In the shed some of the the box end brand labels were arranged on the wall.

And, of course, the ladders.  My father was very tidy in the yard: "a place for everything and everything in its place".  Large ladders stacked together; medium ladders next them; short step ladders last in the line. I recall that picking bags were hung up high from hooks. Buckets?  Used but were for the cherries.

 * * * * * * *

Mary's new residence is in Andover Seniors Residence on Lakeshore Road.  Having booked myself into an AirBnB next to the hospital I simply went down to the CPR railway crossing and walked the lakeshore trail along to her place.  

As well as finding the excellent AirBnB I discovered that there is now a bus service which does several circular routes in and around town.

* * * * * * *

Mary and her friend Mary M's thrown pots!

Andover Seniors Residence - very nice!  It's large and spacious and very new.  Mary has a small garden area adjacent to the kitchen in her little apartment.

Sunday, 15 October 2017


We love Orkney! We were there in September enjoying their week long Science Festival based in Kirkwall organized by Howie Firth.  Iain gave a talk on 'Bridges'.  Lots of (other!) interesting speakers and mostly retired people who made up the audience.

The final event was topped off by this chap, Peter Higgs (of Higgs-Bosun particles), who was interviewed on the stage by Dennis Canavan, one of his old physics students*. A legend in his own lifetime.  Photo: CERN.

We stay in a cottage on a farm (Tenston Farm) on Mainland Orkney, near the Stones of Stenness.  Extensive new archaeological work going on there this summer.

These photos show the landscape... fertile soil, healthy animals, not many trees. Fields of barley were being cropped that week.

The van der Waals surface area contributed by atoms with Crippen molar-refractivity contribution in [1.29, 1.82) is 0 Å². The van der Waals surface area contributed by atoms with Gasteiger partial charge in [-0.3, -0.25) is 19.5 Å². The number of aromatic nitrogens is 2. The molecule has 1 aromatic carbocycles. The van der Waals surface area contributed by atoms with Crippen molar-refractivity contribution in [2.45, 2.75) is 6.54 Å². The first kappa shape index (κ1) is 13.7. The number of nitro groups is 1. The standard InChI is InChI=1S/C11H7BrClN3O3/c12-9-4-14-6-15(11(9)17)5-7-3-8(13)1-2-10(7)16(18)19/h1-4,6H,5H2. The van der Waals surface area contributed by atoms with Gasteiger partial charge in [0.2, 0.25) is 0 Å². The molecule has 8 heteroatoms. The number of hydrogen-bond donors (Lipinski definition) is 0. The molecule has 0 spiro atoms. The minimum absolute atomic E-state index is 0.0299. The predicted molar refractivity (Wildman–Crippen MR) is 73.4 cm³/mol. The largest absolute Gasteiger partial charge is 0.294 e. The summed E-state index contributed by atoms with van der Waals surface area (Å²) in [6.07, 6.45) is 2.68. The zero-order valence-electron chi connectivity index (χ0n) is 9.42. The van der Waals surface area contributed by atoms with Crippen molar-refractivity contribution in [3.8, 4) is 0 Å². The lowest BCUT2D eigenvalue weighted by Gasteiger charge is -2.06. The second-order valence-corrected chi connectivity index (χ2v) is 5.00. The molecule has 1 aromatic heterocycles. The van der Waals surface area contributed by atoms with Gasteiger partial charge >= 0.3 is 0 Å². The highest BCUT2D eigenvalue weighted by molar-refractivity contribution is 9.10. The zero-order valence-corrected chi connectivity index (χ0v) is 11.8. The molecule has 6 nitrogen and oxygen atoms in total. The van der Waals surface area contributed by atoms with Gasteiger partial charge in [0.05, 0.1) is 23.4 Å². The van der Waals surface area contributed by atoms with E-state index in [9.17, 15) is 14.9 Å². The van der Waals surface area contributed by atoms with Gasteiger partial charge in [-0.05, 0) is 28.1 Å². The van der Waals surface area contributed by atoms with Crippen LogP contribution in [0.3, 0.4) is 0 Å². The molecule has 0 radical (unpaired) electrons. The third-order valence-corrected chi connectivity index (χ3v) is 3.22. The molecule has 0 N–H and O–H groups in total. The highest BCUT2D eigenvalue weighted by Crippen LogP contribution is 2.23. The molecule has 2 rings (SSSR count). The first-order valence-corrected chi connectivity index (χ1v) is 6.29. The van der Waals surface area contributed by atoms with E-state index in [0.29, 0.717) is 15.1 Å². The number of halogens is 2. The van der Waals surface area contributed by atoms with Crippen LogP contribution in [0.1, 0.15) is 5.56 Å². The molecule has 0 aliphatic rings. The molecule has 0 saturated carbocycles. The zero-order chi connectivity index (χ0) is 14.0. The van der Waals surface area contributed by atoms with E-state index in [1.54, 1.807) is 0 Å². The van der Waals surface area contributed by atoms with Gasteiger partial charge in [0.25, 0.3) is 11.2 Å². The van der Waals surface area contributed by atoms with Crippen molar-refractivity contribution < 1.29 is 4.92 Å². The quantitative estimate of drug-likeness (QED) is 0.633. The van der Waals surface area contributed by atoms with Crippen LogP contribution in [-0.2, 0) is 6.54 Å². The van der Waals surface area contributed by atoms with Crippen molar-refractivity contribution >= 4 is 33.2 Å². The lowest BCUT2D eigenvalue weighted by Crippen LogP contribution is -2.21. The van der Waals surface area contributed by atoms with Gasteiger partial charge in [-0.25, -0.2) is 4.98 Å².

Eynhallow Sound on the east side of Mainland Orkney.  In the past we sailed through this narrow stretch of water between two islands.  Or rather we didn't sail but 'stood still' while caught in the 5 knot tide going against us. The engine showed us going nowhere fast at 5 knots!  Finally after about 40 minutes the tide turned and we were able to make out way forward!
On the west side of Mainland Orkney at Yesnaby it is possible to study the geology. When quarried the rock slabs can be: laid on the horizontal for roads and pavements, paths, stone walls, burial chambers; sloped as roof tiles; lastly, upright as 'fences', gate 'posts' and, of course, stone circles or monoliths.

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* Prof. Higgs shared the 2013 Nobel Prize for Physics after the discovery of the particle he predicted mathematically. Dennis Canavan [Scottish politcal figure], graduated in mathematical physics from Edinburgh University in 1967.

Friday, 13 October 2017


Lots of leaves these days...
A good way to keep Harriet and Ellie amused is to get out the broom, deck brush from the boat and the buckets.  They both love to be busy, busy, busy.

Iain built a woodshed which is just the business.  He chopped the various bits of wood we get from people felling trees.  He seasons it first; now it is stacked for the winter.  Happiness for me is a neatly stacked woodpile!

One pathetic sunflower! My Canada Goose wind-sock looks equally bedraggled.

An example of Scottish sunflowers.  The French must laugh their heads off at this... they who enjoy fields of waving yellow heads!